Fuchsia triphylla (Fuchsia is the plant, fuschia is the color) plant care is somewhat exacting, but the brilliant flowers will be ample payment for your efforts.
The vivid red, tubular flowers of the F. triphylla make it a stunning addition to the hummingbird garden. Site the plant close to an outdoor sitting area so you can watch the hummers zip from bloom to bloom up close.
Bees and butterflies add to the show.
Fuchsia triphylla is a 2-3 foot shrub with an upright growth habit. The dark green, velvety leaves make a nice foil for the clusters of bright red flowers which dangle from the tip of each shoot.
There is also a variegated triphylla type called 'Firecracker'.
A tender perennial, F. triphylla must be overwintered indoors where temps fall below freezing. Though the University of Connecticut reports that it will survive 25 degrees F. with protection.
This is a shade lover that does well in humid, foggy weather.
It does not perform well in intense heat or direct sun. It is found, in nature, in the mountainous areas of the Caribbean.
F. triphylla used as a hanging plant inside the Longwood Gardens conservatory.
One of the best ways to use this plant in the garden is to plant several of them on 2 foot centers as a low hedge.
This particular Fuchsia is less fussy than most of the other varieties. It will take more sun and tolerate drier soil. If you feed it a bloom boosting fertilizer once a month, it will become a flower factory. The bloom season is summer through fall.
The flowers are followed by small, seed containing berries. In its native habitat, this is how the plant propagates itself. If you prefer to increase your collection by taking cuttings, they will root easily in soil or water. The plants may also be divided.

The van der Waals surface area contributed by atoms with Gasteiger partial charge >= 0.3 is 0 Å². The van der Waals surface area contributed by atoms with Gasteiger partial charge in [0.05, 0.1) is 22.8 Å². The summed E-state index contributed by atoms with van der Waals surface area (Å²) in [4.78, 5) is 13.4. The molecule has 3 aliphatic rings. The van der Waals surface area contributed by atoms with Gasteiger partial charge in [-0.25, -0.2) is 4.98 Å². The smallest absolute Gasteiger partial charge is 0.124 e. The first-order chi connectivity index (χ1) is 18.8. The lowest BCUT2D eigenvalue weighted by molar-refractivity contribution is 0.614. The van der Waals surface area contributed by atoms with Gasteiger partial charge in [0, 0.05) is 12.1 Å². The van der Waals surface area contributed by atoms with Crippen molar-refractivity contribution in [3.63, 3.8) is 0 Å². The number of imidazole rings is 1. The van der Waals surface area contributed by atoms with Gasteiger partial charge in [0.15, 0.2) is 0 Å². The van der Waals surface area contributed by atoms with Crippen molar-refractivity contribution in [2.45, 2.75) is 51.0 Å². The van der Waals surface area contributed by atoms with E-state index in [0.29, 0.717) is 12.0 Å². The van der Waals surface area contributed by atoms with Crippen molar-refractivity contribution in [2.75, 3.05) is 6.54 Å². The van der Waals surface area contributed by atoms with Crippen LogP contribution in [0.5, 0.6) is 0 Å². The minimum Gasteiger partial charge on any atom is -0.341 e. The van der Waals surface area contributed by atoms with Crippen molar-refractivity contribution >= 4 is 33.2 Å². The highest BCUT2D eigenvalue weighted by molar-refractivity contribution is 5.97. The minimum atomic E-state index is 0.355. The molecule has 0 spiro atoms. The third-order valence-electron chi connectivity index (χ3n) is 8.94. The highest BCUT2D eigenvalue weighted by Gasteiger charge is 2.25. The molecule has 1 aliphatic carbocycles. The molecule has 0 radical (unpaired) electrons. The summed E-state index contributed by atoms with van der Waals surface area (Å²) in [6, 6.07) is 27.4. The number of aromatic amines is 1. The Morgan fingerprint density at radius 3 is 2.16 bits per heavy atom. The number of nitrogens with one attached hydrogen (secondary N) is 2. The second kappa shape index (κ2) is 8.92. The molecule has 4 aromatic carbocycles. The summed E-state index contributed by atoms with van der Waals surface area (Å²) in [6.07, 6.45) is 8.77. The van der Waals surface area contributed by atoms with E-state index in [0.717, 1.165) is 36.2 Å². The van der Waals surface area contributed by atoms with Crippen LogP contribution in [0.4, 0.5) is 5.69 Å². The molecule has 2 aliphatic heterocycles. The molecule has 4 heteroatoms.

Part of Fuchsia plant care is managing the pests that tend to plague these plants. Spider mites will attack plants that are under watered or enduring periods of low humidity.
Whitefly is another mischief maker you will likely have to contend with.
Spraying the plants with a systemic insecticide will rid you of both.
Actually, both the plants and the color are spelled f-u-c-h-s-i-a.
The problem is that the common misspelling, fuschia, looks more like the word sounds so people, myself included, tend to keep spelling it that way.
The plant species was named in commemoration of the German botanist Leonhart Fuchs.
Most Fuchsia blooms are a purplish pinkish red. As these plants spread throughout the world, this color came to be known as fuchsia.
Fuchs, rest his soul, has been pushing up daisies (or perhaps Fuchsias) since 1566.
People forgot how to spell his name.
Today, there are several shades of pink and purple that the American fashion and cosmetic industries call fuchsia.
They generally spell it fuschia.
However you spell it, it's a beautiful flower and a sizzling hue.